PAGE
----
I had always thought these round bite marks on roses and other plants were due to some hungry and very methodical caterpillar.
Then one morning, while having my coffee out on the patio, I saw what I thought was a hornet carrying a round piece of leaf. It flew into the drain hole of my pot of basil. A few moments later it flew out again, without the bit of greenery. What was that about?
Fortunately I have been stocking up on field guides and, according to Insects of the North Woods, I learned about a group of bees known as Leaf-cutter bees, the Megachile species.
I tried watching for another trip from this individual, but I think she found my pot too damp and has moved on.
Since then, I've seen several of these bees pausing for a rest with a piece of round leaf clutched to their bellies. It must be hard to fly with something flat and the same diameter as your body clutched between your legs.
One of their favourite building material is rose leaves. And why not? So I lurked near our rose bush until I finally got a few shots of the leaf cutting process.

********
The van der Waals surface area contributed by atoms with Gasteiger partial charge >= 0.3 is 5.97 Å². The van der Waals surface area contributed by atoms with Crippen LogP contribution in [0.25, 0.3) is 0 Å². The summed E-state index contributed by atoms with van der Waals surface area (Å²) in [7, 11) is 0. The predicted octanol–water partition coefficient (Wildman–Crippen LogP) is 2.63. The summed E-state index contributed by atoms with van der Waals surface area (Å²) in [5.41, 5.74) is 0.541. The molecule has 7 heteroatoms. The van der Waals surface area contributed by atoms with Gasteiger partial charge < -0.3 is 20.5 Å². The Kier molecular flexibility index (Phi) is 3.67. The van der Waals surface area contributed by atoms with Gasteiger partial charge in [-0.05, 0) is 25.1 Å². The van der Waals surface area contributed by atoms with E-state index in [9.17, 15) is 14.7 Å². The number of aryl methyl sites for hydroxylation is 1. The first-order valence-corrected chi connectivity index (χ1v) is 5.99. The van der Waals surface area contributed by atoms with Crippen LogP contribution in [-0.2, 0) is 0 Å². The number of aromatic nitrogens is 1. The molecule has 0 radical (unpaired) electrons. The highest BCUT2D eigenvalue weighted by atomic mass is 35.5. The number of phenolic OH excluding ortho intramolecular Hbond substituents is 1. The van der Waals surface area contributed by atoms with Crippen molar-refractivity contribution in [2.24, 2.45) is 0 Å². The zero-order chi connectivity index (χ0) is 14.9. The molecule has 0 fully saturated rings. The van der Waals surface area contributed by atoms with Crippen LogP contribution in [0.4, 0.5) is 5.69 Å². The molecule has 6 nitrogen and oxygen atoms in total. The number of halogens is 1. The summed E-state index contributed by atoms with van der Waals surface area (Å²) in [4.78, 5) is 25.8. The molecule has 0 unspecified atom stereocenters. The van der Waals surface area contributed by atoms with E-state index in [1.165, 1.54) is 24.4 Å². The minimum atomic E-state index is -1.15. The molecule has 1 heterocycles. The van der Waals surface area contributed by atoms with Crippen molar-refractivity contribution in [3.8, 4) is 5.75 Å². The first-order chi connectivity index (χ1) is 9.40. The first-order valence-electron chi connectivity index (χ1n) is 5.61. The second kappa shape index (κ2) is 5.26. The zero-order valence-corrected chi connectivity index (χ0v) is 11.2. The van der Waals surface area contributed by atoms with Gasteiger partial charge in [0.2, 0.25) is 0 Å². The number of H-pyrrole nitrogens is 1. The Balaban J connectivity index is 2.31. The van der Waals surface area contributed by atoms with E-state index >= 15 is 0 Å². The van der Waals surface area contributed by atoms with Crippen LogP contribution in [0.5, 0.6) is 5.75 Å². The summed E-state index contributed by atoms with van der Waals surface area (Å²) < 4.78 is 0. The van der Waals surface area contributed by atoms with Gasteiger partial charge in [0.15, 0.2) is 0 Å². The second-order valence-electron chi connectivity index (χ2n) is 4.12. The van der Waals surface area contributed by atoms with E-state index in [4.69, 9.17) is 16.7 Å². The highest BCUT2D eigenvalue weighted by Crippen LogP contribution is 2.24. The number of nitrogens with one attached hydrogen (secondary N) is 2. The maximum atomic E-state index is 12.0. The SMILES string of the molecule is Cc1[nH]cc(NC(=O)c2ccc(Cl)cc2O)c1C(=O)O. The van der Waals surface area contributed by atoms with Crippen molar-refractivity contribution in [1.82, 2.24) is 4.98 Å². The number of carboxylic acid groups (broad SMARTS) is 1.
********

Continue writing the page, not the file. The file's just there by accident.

Unlike honey bees or bumble bees, leaf cutters don't collect pollen on their legs. Rather, hairs on their bellies pick up a coating of pollen. Here's one with a belly covered in fresh pollen.
Several species are used commercially to pollenate crops such as alfalfa. Turns out, honey bees don't do a good job of pollinating alfalfa because they don't like being bonked under the head by the springy alfalfa flower stamens!
An Assassin bug resting on a rose leaf. Check out the lovely red serrations on his one remaining hind leg.
I'm Elizabeth Pszczolko, a writer living in the woods outside Thunder Bay, Ontario. As a child, I used to keep scrapbooks of nature stuff - drawings, musings, poems. This is my grown up (I use the term loosely) version of those long lost works. For more on what inspires this blog, please see the About page.